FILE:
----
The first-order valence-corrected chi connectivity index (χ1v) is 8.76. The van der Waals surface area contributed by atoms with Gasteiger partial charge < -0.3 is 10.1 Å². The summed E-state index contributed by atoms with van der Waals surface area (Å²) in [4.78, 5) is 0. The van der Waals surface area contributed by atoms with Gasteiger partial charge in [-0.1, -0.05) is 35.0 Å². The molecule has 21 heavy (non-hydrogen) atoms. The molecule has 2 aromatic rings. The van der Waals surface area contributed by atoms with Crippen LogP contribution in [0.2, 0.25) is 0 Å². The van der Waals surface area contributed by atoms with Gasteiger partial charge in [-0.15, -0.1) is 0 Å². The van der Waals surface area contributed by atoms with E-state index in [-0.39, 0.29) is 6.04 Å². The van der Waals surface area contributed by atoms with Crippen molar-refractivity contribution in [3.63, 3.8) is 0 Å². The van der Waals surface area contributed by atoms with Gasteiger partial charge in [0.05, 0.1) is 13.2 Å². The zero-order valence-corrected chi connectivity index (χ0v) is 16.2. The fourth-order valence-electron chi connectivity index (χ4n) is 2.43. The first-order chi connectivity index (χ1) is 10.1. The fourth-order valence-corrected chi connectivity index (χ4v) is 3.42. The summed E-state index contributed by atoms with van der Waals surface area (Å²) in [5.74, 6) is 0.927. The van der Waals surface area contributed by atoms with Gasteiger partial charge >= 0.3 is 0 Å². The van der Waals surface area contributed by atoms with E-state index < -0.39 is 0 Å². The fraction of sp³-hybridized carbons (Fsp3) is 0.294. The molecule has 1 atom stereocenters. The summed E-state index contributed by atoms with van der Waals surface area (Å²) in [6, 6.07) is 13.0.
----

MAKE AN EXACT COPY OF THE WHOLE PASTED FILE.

The first-order valence-corrected chi connectivity index (χ1v) is 8.76. The van der Waals surface area contributed by atoms with Gasteiger partial charge < -0.3 is 10.1 Å². The summed E-state index contributed by atoms with van der Waals surface area (Å²) in [4.78, 5) is 0. The van der Waals surface area contributed by atoms with Gasteiger partial charge in [-0.1, -0.05) is 35.0 Å². The molecule has 21 heavy (non-hydrogen) atoms. The molecule has 2 aromatic rings. The van der Waals surface area contributed by atoms with Crippen LogP contribution in [0.2, 0.25) is 0 Å². The van der Waals surface area contributed by atoms with Gasteiger partial charge in [-0.15, -0.1) is 0 Å². The van der Waals surface area contributed by atoms with E-state index in [-0.39, 0.29) is 6.04 Å². The van der Waals surface area contributed by atoms with Crippen molar-refractivity contribution in [3.63, 3.8) is 0 Å². The van der Waals surface area contributed by atoms with Gasteiger partial charge in [0.05, 0.1) is 13.2 Å². The zero-order valence-corrected chi connectivity index (χ0v) is 16.2. The fourth-order valence-electron chi connectivity index (χ4n) is 2.43. The first-order chi connectivity index (χ1) is 10.1. The fourth-order valence-corrected chi connectivity index (χ4v) is 3.42. The summed E-state index contributed by atoms with van der Waals surface area (Å²) in [5.74, 6) is 0.927. The van der Waals surface area contributed by atoms with Gasteiger partial charge >= 0.3 is 0 Å². The van der Waals surface area contributed by atoms with E-state index < -0.39 is 0 Å². The fraction of sp³-hybridized carbons (Fsp3) is 0.294. The molecule has 1 atom stereocenters. The summed E-state index contributed by atoms with van der Waals surface area (Å²) in [6, 6.07) is 13.0.